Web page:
Impacts of Mexico tariff may take time, experts say

PHARR, Texas (KVEO) – It’s a trade agreement looking to settle an ongoing immigration debate as President Trump recently announced a 5% tariff on all products from Mexico in response to the ongoing migrant crisis at the border.

It’s an issue that could have a large impact on local trade, the economy and the price of goods.

We’re less than five days away from the proposed increase tariffs on Mexico as proposed by President Trump. Thursday, KVEO visited one of the busiest land ports in the country that allows transport for billions of dollars in goods between the U.S. and Mexico.

The local director tells us a new tariff with Mexico would have a detrimental impact in the region. “It would have a detrimental impact because what it does it disrupts the supply chain,” Pharr International Bridge Director Luis Bazan said. “The U.S. as consumers, we’re the ones that take the biggest hit, because it’s gonna hit us in our pocketbooks.”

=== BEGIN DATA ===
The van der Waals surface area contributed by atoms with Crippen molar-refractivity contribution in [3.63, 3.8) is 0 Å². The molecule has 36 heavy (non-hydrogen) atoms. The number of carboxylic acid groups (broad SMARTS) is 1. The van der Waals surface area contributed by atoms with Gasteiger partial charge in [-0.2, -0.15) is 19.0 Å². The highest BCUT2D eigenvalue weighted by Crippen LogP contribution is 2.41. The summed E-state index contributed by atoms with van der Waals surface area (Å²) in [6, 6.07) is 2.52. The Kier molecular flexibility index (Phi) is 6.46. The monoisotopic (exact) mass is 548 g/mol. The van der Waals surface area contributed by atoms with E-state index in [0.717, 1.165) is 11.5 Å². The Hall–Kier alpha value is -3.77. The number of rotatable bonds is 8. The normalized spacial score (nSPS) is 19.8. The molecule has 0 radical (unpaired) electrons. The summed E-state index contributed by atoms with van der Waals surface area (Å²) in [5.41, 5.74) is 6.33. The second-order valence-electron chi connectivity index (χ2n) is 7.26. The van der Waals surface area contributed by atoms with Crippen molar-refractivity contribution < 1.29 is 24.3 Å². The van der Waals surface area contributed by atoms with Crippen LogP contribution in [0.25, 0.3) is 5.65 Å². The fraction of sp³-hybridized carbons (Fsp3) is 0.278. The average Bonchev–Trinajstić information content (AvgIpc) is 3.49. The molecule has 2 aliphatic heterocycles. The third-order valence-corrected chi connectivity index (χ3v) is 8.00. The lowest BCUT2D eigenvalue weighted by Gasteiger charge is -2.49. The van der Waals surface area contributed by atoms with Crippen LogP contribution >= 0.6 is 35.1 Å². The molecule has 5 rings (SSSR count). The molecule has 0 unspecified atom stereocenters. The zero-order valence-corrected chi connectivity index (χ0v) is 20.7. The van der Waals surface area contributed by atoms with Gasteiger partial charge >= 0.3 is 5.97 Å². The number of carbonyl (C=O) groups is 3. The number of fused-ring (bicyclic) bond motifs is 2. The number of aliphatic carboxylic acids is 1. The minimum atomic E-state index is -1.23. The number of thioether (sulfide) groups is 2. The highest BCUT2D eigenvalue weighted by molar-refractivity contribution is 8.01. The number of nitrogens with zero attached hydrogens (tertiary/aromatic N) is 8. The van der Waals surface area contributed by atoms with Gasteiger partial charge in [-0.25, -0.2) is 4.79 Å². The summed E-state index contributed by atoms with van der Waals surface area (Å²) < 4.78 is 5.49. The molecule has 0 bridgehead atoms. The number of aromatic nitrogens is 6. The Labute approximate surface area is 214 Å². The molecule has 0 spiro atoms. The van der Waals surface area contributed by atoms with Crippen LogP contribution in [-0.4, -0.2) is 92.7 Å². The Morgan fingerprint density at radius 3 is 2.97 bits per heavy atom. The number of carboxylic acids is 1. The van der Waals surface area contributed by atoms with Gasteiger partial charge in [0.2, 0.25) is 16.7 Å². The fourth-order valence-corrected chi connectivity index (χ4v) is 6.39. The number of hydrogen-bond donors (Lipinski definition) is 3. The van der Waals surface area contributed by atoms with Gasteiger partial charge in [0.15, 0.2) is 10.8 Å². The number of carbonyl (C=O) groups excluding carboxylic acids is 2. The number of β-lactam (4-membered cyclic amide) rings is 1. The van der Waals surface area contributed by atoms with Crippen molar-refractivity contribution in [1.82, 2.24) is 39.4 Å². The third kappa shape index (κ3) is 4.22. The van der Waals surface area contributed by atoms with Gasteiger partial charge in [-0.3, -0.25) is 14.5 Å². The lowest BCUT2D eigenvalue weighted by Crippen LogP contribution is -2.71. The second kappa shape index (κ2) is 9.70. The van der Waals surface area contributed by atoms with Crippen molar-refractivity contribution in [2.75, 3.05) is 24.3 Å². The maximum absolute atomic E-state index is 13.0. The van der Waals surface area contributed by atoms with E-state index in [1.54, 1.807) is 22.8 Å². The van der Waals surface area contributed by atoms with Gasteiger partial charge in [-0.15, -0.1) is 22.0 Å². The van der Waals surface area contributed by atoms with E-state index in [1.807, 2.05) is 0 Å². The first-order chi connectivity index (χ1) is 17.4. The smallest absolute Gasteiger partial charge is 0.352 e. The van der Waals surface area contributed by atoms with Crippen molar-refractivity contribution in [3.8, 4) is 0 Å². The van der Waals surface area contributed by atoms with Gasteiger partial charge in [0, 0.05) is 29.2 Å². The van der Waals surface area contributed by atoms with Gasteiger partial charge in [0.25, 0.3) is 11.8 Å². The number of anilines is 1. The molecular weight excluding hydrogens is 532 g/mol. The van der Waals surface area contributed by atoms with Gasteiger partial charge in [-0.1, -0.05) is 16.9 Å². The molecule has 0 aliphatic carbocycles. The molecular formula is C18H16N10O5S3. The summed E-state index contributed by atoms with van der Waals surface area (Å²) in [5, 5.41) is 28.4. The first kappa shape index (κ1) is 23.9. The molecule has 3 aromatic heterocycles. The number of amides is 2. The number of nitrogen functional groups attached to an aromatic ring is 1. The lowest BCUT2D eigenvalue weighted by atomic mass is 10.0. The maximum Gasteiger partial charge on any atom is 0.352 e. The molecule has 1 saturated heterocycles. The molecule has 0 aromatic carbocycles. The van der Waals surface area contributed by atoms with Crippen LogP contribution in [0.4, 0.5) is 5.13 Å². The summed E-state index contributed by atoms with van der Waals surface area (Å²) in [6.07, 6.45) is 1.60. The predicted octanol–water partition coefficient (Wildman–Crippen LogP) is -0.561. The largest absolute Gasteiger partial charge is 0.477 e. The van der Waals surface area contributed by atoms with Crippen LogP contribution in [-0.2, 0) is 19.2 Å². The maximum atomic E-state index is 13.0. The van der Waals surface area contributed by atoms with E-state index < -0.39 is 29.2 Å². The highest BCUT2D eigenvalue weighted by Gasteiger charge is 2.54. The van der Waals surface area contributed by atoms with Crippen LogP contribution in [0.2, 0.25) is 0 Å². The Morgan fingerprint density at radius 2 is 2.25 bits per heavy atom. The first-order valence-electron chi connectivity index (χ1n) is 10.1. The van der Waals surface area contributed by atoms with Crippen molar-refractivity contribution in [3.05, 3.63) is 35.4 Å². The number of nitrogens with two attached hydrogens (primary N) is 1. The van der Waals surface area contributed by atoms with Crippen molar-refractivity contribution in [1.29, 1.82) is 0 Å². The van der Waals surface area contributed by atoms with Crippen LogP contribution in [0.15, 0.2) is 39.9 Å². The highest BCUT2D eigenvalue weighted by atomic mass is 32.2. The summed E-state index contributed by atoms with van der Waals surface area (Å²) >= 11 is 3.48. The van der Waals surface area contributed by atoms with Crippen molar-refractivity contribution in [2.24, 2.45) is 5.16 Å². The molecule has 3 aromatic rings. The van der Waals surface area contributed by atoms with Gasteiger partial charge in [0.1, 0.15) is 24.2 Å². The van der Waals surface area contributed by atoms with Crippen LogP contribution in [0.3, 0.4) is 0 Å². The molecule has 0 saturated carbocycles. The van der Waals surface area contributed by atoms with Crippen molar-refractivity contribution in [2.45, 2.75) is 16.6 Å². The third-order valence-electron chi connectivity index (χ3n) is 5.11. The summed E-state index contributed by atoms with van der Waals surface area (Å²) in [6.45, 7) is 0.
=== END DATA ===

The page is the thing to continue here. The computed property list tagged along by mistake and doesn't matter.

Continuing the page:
The president’s proposal comes during ongoing efforts to update trade agreements like NAFTA or the adoption of the USMCA. Some believe the new tariff could be a big hurdle between the country’s largest trading partners.

UTRGV Associate Professor Dr. Salvador Contreras said, “When President Trump decided to impose this tariff, he basically said, ‘I don’t care what trade agreements we have in place. This supersedes those agreements.’ These types of slapping of tariffs on products, there is really no end in sight. I think there is really no trade deal in the near future for anybody.”

As for the June 10th deadline, Bazan believes it will take some time to notice the impacts of said tariff. He explained, “You probably won’t feel it until you start looking at your bank account and you start noticing you’re spending a little bit more money at the grocery store, or when you go to Best Buy, you buy your television or whatever, or when you go to the dealership to get your new vehicle. I don’t think it’s going to be something that’s going to hit us like we hit a wall, but it’s something that is going to have a domino effect and eventually we’ll get there and we’ll start noticing.”

Mexican Farmers boycotted the Pharr International Bridge back in April.  According to the director, the impact was a loss of over $5 million in approximately 6 hours of inactivity.

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